Alexander Elder’s “Come into My Trading Room”

Indian Share Market as usual swinging one extreme to another . Famous analysts are seen in TV, giving confident reasons both for rise and fall of the market with out any shame. As I couldn’t figure out any trading strategy, I started to read Alexander Elder’s “Come into My Trading Room”. Excerpts from that book.

There are two main approaches to profiting from crowd behavior. The first is momentum trading—buy when a ripple starts running through the crowd, sending the market higher, and sell when that ripple starts losing speed. It is a challenge to identify a new trend while it’s still young. As the trend speeds up and the crowd becomes exuberant, amateurs fall in love with their positions. Professionals remain calm and monitor the trend’s speed. As soon as they find that the crowd is returning to its normal sleepiness, they take profits without waiting for a reversal.

The other method is the countertrend strategy. It involves betting against the deviations and for a return to normalcy. Countertrend traders sell short when an upside breakout starts running out of speed and cover when a downtrend starts petering out. Beginners love to trade against trends (“let’s buy, this market can’t go any lower!”), but most get impaled on a price spike that fails to reverse. A man who likes peeing against the wind has no right to complain about his cleaning bills. Professionals can trade against trends only because they are ready to run at the first sign of trouble. Before you bet on a reversal, be sure your exit strategy and money management are fine-tuned.

Momentum traders and countertrend traders capitalize on two opposite aspects of crowd behavior. Before you put on a trade, be sure to know whether you’re investing, momentum trading, or countertrend trading. Once you’ve entered a trade, manage it as planned! Don’t change your tactics in the midst of a trade because then you’ll contribute to the winners’ welfare fund.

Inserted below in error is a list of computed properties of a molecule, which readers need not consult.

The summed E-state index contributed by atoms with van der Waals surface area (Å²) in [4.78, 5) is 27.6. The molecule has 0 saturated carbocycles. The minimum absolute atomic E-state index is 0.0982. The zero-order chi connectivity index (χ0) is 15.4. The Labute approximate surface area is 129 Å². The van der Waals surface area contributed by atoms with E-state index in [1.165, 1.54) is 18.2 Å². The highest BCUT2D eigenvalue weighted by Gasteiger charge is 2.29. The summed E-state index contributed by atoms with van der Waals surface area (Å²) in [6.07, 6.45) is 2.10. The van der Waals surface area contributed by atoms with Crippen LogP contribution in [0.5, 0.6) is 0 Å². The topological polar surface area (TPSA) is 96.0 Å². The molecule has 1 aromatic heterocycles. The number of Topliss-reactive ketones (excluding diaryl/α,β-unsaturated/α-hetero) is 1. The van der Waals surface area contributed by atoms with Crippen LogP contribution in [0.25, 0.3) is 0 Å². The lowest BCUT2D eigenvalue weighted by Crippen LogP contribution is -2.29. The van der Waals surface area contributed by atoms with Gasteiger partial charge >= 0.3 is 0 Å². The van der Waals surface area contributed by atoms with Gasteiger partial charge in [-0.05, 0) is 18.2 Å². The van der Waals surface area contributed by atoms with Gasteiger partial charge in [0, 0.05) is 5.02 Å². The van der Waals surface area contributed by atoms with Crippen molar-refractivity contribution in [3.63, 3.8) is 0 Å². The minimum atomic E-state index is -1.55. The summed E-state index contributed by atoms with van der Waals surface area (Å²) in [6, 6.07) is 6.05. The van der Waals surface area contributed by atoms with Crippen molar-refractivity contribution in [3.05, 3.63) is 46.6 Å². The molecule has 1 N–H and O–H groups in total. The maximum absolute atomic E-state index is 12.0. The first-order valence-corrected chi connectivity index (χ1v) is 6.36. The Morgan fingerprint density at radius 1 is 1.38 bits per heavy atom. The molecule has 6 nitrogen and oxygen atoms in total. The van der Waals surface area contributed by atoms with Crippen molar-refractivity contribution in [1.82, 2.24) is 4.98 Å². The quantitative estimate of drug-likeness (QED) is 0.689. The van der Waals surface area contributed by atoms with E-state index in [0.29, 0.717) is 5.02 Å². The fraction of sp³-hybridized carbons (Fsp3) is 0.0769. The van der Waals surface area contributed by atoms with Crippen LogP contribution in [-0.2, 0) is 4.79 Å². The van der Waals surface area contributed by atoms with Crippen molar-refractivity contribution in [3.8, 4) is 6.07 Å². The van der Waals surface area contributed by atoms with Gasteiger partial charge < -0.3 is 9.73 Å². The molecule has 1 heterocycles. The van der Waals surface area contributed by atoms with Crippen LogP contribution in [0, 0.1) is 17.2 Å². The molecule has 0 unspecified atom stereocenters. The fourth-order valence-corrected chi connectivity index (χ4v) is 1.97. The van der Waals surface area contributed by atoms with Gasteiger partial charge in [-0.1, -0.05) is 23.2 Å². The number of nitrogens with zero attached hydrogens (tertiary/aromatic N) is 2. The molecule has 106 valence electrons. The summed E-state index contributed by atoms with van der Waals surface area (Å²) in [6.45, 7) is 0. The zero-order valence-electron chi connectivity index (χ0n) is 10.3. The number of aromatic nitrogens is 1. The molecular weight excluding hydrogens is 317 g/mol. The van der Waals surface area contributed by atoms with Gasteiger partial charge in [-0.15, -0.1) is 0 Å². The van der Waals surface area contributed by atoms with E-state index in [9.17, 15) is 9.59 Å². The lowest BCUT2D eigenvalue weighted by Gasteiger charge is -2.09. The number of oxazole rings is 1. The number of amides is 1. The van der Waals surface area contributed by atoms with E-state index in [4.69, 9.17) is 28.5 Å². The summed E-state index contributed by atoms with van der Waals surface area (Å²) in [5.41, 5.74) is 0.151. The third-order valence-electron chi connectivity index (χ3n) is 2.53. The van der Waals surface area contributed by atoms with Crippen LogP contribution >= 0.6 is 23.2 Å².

Amateurs keep thinking what trades to get into, while professionals spend just as much time figuring out their exits. They also focus on money management, calculating what size positions they can afford under current market conditions, whether to pyramid, when to take partial profits, and so on. They also spend a great deal of time keeping good records of their trades.


Post a Comment

All comments are moderated. Please post no spam

Disclaimer & Privacy Policies

(c) Mrs. Ruby Christy. This site and contents are owned by Mrs. Ruby Christy;
Use of this website and/or services offered by us indicates your acceptance of our Disclaimer& Privacy Policies.

Information and opinions provided on this website ( has been independently obtained from sources believed to be reliable. However, such information may include inaccuracies, errors or omissions. and its affiliates, information providers or content providers and R.John Christy and his Family shall have no liability to you or third parties for the accuracy, completeness, timeliness or correct sequencing of information available on this website or feeds, or for any decision made or action taken by you in reliance upon such information, or for the delay or interruption of such information.,its affiliates, information providers ,content providers and R. John Christy and his Family shall have no liability for investment decisions or other actions taken or made by you based on the information provided on this website. Any action you choose to take in the markets is totally your own responsibility. and R. John Christy and his Family will not be liable for any, direct or indirect, consequential or incidental damages or loss arising out of the use of this information. This information is neither an offer to sell nor solicitation to buy any of the securities mentioned herein. Opinions expressed by R. John Christy are his own and not of his past, present and future employers.
The DoubleClick DART cookie is used by Google in the ads served on this websites displaying AdSense for content ads. When users visit this website and either view or click on an ad, a cookie may be dropped on that end user's browser.
  • Google, as a third party vendor, uses cookies to serve ads on this site.
  • Google's use of the DART cookie enables it to serve ads to your users based on their visit to this site and other sites on the Internet.
  • Users may opt out of the use of the DART cookie by visiting the Google ad and content network privacy policy.
  • never collects any personal information of visitors.